August 8, 2004

Sound Poetry Festival II

Saturday, August 28, 2004
8:00 PM - midnight

Performance Works Northwest
4625 SE 67th Ave. (at Foster Rd), Portland OR
$6 suggested donation


Dozens of performers from near and far:

Chicago: Charles Bernstien; San Francisco: David Braden; Ron Heglin; Moscow, ID: Crag Hill; Seattle: Ezra Mark & Bryant Mason; Portland: Ashley Edwards & Zach Reno; David Abel; Kathleen Keogh; Bryan Eubanks & ensemble; ChuNiMu (the ensemble formerly known as JJMAD); Lisa Radon & Tim DuRoche; Michael Stirling; mARK oWEns

plus:

recordings from Italy
a video opera by Bethany Wright & Seth Nehil
special call-in guests

and

the CD release of the live Phoneticathon from last year's festival, courtesy of
Sad Penguin Records


You don't want to miss it!


For the second consecutive year, the Spare Room reading series brings together widely dispersed practitioners of the literary-musical-theatrical art of sound poetry.

Though less familiar to audiences in the United States, sound poetry has a long and distinguished history in Europe, where numerous international festivals, recordings, broadcasts, and publications have been devoted to its manifestations. Beginning nearly a century ago with the Russian and Italian Futurists, and the Dadaists in Switzerland and Germany, and taking retrospective roots in archaic and ritual utterances, sound poetry has been elaborated in countless directions by post-disciplinary artists on every continent.

(The extensive collection of text documents and sound files at www.ubu.com is perhaps the most accessible and comprehensive resource for an overview of sound poetry, past and present.)


What is Sound Poetry? Well, to begin with, it is not new. And since it began it has not made sense. It takes language's constraints seriously. It is about sound, and I have nothing more to say about it.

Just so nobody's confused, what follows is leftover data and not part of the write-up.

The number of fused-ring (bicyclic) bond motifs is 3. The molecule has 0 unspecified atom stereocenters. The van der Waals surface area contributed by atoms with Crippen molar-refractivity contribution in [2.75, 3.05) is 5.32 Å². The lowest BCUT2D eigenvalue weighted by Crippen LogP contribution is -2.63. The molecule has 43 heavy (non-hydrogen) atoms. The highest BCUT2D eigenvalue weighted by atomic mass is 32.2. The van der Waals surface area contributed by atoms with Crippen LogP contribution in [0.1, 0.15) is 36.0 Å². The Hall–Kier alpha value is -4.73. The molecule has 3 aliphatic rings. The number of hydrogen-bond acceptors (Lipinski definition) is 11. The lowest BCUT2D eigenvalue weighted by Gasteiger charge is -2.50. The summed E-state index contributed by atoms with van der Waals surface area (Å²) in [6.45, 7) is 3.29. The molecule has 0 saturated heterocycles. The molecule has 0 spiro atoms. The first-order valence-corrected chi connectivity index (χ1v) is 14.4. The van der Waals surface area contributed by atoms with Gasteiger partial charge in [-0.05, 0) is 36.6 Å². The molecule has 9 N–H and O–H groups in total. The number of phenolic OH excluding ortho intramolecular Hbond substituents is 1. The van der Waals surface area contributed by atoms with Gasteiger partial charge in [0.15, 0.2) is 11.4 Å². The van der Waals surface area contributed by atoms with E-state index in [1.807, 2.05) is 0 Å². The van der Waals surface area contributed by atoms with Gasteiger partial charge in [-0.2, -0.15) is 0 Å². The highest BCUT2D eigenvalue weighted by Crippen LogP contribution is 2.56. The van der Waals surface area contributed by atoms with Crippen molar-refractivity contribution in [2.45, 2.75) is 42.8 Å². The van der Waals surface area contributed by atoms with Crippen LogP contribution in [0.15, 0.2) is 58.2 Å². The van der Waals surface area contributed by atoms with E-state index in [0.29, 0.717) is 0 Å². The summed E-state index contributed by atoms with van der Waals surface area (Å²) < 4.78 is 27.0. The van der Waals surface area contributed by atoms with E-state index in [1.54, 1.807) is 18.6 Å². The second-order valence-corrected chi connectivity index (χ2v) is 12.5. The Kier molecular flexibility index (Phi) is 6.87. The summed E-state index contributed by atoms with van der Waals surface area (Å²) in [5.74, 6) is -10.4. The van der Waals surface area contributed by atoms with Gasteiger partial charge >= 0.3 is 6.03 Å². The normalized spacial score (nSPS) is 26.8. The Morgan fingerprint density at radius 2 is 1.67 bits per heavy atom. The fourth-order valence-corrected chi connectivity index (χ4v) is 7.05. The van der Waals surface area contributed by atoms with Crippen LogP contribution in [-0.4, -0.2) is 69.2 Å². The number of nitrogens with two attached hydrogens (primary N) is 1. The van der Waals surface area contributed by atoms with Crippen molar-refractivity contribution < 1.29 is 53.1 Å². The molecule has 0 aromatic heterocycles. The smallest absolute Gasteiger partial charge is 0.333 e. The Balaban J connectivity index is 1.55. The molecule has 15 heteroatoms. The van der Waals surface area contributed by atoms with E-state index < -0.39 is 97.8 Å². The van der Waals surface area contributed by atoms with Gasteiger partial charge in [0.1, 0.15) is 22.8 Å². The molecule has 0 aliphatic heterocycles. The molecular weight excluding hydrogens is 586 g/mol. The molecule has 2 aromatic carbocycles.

—mARK oWEns


The first phase, perhaps better-termed, the first area of sound poetry, is the vast, intractable area of archaic and primitive poetries, the many instances of chant structures and incantation, of nonsense syllabic mouthings and deliberate lexical distortions still alive among North American, African, Asian and Oceanic peoples. We should also bear in mind the strong and persistent folkloric and ludic strata that manifests in the world's many language games, in the nonsense syllabary of nursery rhymes, mnemonic counting aids, whisper games and skipping chants, mouth music and folk-song refrain, which foregrounds as an important compositional element in work as chronologically separate as the Russian Futurist Kruchenykh's zaum poems (ca. 1910) and Bengt af Klintberg's use of cusha-calls and incantations (ca. 1965).
—Steve McCaffery, "Sound Poetry: A Survey"


Leonardo da Vinci asked the poet to give him something he might see and touch and not just something he could hear. Sound poetry seems to me to be achieving this aim. PARTLY it is a recapturing of a more primitive form of language, before communication by expressive sounds became stereotyped into words, when the voice was richer in vibrations, more mightily physical.
—Bob Cobbing, "Some Statements on Sound Poetry"


I, personally, would prefer the chaos and disorder which each of us would strive to master, in terms of his own ingenuousness, to the order imposed by the Word which everybody uses indiscriminately, always for the benefit of a capital, of a church, of a socialism, etc....
—Henri Chopin, "Why I Am the Author of Sound Poetry . . ." (1967)


The art is text-sound, as distinct from text-print and text-seen, which is to say that texts must be sounded and thus heard to be "read," in contrast to those that must be printed and thus be seen. The art is text-sound, rather than sound-text, to acknowledge the initial presence of a text, which is subject to aural enhancements more typical of music. To be precise, it is by non-melodic auditory structures that language or verbal sounds are poetically charged with meanings or resonances they would not otherwise have. The most appropriate generic term for the initial materials would be "vocables," which my dictionary defines as "a word regarded as a unit of sounds or letters rather than as a unit of meaning."
—Richard Kostelanetz, "Text Sound Art: A Survey"